widespread belief in them by what seem to otherwise be reasonably
competent and rational adults.
- The above list encompasses all of the alternatives to atheism.
The justification is generally longer when done with gusto, and will have other supporting elements as well, but the above is a pretty good summary, and MUCH stronger than the four invalid rationalizations I noted earlier.
Providing this, or a fleshed out stronger version of this case, would be a far more effective defense of atheism vs. the position of indeterminacy your friend was advocating for you.
Note you and your friend misused agnosticism. You two were applying three state logic (proposition justified, not sure of justification, proposition rejected) to the God Exists claim. But actual reasoning is four state (proposition justified, not sure of justification, preposition rejected, preposition incoherent or unevaluatable). For God Claims Agnosticism is the name for the fourth state, and indeterminacy or uncertainty is the second.
Again, this is philosophy, so no answer is simple and this one is still going.
As I noted, every religion cites justifications and evidences of their particular view. Many of these evidences lead to apparent contradictions between religions. This is bad for specific religions, but not necessarily bad for religion as a whole, and this is a major problem for the argument I listed for atheism. An OPEN MINDED theist could take those evidences, and say "yes, between the contradictions of evidences, and refutations of specific religious claims, none of the 5 or 10 or whatever religions examine carefully actually match this data fully. But this data supports that there IS some spiritual universe out there, with spiritual agents in it, even if the major religions' claims are flawed." This argument challenges the second bullet in the case I outlined.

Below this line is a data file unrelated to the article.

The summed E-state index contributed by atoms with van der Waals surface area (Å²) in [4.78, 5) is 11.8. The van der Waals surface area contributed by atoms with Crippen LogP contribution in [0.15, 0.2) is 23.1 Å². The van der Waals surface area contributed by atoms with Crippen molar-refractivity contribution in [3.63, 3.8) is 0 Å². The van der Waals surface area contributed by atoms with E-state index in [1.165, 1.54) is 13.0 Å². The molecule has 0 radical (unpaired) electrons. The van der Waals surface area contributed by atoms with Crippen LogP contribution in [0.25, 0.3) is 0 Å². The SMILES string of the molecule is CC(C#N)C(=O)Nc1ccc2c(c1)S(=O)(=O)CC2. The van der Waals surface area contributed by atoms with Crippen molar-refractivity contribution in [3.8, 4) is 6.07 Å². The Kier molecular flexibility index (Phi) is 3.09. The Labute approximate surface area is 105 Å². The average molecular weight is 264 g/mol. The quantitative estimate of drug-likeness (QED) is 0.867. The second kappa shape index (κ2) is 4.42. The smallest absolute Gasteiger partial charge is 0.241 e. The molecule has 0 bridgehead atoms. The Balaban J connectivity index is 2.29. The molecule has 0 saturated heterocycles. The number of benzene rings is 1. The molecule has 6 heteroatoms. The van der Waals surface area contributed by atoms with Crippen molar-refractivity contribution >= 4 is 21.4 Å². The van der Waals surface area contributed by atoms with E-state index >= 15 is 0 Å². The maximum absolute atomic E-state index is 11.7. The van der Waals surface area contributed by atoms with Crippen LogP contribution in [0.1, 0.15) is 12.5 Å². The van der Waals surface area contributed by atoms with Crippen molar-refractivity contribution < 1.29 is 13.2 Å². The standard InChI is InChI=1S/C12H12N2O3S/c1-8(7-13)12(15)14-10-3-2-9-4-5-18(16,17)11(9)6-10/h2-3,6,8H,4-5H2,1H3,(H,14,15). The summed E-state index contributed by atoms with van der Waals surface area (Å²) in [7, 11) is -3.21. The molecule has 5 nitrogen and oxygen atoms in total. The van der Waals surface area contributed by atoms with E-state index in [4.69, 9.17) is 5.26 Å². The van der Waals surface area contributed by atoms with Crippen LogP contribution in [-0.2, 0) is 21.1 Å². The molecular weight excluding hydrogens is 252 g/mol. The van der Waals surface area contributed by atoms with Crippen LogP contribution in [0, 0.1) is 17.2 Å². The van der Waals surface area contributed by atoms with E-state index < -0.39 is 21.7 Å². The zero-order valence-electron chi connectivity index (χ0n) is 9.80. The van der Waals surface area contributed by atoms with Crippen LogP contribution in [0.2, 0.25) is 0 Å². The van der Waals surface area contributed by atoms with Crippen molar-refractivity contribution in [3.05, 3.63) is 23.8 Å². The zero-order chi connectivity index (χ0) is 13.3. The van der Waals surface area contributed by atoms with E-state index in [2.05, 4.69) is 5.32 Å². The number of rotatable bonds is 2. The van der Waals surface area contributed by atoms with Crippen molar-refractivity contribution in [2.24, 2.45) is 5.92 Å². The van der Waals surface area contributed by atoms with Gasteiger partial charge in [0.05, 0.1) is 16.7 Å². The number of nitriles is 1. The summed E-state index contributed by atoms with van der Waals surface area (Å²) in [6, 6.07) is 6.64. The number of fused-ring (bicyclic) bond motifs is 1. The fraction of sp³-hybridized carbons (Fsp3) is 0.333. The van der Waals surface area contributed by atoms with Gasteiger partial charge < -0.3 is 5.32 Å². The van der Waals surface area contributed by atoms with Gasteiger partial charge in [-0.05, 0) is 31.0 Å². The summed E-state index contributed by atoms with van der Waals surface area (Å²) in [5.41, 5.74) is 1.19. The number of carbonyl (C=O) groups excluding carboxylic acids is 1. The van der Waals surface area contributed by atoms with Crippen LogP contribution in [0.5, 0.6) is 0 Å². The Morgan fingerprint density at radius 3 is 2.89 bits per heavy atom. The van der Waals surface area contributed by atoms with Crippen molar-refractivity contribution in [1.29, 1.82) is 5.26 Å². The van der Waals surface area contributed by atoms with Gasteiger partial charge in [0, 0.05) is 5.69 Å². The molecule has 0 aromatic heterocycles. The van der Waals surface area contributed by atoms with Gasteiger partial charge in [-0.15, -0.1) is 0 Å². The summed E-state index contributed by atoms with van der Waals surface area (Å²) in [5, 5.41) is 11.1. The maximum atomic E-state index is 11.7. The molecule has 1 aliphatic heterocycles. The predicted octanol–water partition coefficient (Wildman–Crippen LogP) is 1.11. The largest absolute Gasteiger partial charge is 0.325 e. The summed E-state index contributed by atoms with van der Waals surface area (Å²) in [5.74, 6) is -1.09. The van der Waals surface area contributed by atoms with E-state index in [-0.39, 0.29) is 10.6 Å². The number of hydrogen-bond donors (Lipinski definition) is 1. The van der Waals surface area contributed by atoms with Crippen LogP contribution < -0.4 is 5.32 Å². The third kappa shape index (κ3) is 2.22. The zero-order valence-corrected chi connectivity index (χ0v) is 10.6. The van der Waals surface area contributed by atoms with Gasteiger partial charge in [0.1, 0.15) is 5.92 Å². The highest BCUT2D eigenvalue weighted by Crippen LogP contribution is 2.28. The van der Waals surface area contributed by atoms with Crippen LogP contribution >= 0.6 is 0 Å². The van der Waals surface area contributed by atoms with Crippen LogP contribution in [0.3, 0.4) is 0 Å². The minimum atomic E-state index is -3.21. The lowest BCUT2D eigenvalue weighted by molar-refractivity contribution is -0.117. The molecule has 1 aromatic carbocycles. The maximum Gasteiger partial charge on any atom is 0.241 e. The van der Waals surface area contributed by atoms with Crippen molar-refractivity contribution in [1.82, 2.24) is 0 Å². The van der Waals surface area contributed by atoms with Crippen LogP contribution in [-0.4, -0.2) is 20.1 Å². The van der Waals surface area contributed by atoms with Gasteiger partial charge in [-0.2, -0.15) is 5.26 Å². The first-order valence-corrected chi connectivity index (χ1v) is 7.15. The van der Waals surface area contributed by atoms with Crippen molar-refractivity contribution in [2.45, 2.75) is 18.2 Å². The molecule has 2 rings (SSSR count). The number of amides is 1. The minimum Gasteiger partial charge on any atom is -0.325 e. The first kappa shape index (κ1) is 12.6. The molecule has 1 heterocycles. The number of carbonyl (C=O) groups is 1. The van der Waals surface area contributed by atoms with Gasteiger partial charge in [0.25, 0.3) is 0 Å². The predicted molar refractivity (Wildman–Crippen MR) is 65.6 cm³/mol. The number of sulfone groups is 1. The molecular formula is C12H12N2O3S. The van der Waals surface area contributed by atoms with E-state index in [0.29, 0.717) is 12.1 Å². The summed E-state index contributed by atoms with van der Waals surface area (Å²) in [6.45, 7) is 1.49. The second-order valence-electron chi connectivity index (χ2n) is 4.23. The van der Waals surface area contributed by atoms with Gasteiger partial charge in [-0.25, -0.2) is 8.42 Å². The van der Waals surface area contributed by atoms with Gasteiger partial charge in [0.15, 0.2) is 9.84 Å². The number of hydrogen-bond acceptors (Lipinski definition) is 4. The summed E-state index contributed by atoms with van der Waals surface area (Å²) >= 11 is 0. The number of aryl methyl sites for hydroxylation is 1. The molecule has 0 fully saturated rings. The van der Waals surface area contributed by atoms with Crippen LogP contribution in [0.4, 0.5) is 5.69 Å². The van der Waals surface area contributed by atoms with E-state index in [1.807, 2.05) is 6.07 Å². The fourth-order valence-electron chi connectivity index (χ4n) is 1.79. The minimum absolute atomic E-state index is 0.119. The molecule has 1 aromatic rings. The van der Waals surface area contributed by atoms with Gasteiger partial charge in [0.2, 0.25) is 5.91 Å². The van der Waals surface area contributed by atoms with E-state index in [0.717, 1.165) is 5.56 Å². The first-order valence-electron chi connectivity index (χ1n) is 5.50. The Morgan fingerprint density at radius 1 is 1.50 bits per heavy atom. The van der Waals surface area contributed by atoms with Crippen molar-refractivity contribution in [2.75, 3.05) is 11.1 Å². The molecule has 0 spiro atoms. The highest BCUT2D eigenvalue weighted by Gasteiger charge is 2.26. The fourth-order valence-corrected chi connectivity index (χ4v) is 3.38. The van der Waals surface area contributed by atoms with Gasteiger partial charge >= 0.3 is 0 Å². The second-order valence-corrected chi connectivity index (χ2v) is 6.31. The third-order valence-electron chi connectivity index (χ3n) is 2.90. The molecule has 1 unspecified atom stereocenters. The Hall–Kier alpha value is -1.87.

The third bullet, physicalism, has a lot of problems to it, what with the Hard Problem of Consciousness, the growing consensus of the reality of abstract objects, and Hempel's Dilemma making physicalism undefinable.
The last -- can easily be reversed upon atheists. See the list of rationalizations I discussed at the outset. Atheists asserting rationalizations to support what they want to believe -- are as real and common a phenomenon as religious rationalizations. ALL humans are subject to confirmation bias and motivated reasoning. And every one of us should realize we may be subject to it in our core thinking.
I am not endorsing your friend's "indeterminacy" suggestion for you. This suggestion, that no atheists can credibly claim "knowledge" is one I have repeatedly seen from bad theist apologetics. The answer to those apologetics is the bullet list, I offered, or something similar. I assume that something like this bullet list is why you are an atheist, so lay it out there.
However, I AM suggesting that your reasons may not be as solid as you may imagine them to be, and the correct approach for a rational person, is to examine those assertions CRITICALLY, like an opponent would, rather than lovingly, like a motivated thinker would. Be sure you search for the hard cases, that might upend your thinking, rather than just for the reinforcing examples that will harden it.